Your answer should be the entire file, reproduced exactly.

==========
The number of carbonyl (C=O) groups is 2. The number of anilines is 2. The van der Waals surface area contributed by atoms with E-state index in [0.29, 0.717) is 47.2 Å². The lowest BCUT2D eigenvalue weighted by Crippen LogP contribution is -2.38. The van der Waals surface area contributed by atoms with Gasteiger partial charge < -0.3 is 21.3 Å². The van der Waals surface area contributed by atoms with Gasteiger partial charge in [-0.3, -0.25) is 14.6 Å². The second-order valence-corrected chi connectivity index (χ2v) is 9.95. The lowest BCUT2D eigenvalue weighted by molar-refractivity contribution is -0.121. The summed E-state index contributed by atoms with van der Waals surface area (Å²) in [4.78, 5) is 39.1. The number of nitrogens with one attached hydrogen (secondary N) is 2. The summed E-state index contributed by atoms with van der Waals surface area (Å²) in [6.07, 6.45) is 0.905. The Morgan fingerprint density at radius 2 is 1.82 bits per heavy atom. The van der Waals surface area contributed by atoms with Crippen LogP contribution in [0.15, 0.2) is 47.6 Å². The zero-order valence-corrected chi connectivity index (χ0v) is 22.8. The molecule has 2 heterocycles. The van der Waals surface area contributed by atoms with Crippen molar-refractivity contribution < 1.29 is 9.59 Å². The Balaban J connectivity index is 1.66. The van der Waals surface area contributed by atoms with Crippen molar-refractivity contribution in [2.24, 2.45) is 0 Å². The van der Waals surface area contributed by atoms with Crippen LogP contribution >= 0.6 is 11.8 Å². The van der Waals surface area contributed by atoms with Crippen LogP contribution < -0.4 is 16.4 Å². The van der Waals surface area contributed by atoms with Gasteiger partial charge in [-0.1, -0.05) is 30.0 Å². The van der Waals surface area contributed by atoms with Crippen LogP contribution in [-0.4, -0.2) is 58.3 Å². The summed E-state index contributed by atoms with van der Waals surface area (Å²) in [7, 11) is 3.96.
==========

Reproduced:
The number of carbonyl (C=O) groups is 2. The number of anilines is 2. The van der Waals surface area contributed by atoms with E-state index in [0.29, 0.717) is 47.2 Å². The lowest BCUT2D eigenvalue weighted by Crippen LogP contribution is -2.38. The van der Waals surface area contributed by atoms with Gasteiger partial charge < -0.3 is 21.3 Å². The van der Waals surface area contributed by atoms with Gasteiger partial charge in [-0.3, -0.25) is 14.6 Å². The second-order valence-corrected chi connectivity index (χ2v) is 9.95. The lowest BCUT2D eigenvalue weighted by molar-refractivity contribution is -0.121. The summed E-state index contributed by atoms with van der Waals surface area (Å²) in [4.78, 5) is 39.1. The number of nitrogens with one attached hydrogen (secondary N) is 2. The summed E-state index contributed by atoms with van der Waals surface area (Å²) in [6.07, 6.45) is 0.905. The Morgan fingerprint density at radius 2 is 1.82 bits per heavy atom. The van der Waals surface area contributed by atoms with Crippen LogP contribution in [0.15, 0.2) is 47.6 Å². The zero-order valence-corrected chi connectivity index (χ0v) is 22.8. The molecule has 2 heterocycles. The van der Waals surface area contributed by atoms with Crippen molar-refractivity contribution < 1.29 is 9.59 Å². The Balaban J connectivity index is 1.66. The van der Waals surface area contributed by atoms with Crippen molar-refractivity contribution in [2.24, 2.45) is 0 Å². The van der Waals surface area contributed by atoms with Crippen LogP contribution >= 0.6 is 11.8 Å². The van der Waals surface area contributed by atoms with Crippen LogP contribution < -0.4 is 16.4 Å². The van der Waals surface area contributed by atoms with Gasteiger partial charge in [-0.1, -0.05) is 30.0 Å². The van der Waals surface area contributed by atoms with Crippen LogP contribution in [-0.4, -0.2) is 58.3 Å². The summed E-state index contributed by atoms with van der Waals surface area (Å²) in [7, 11) is 3.96.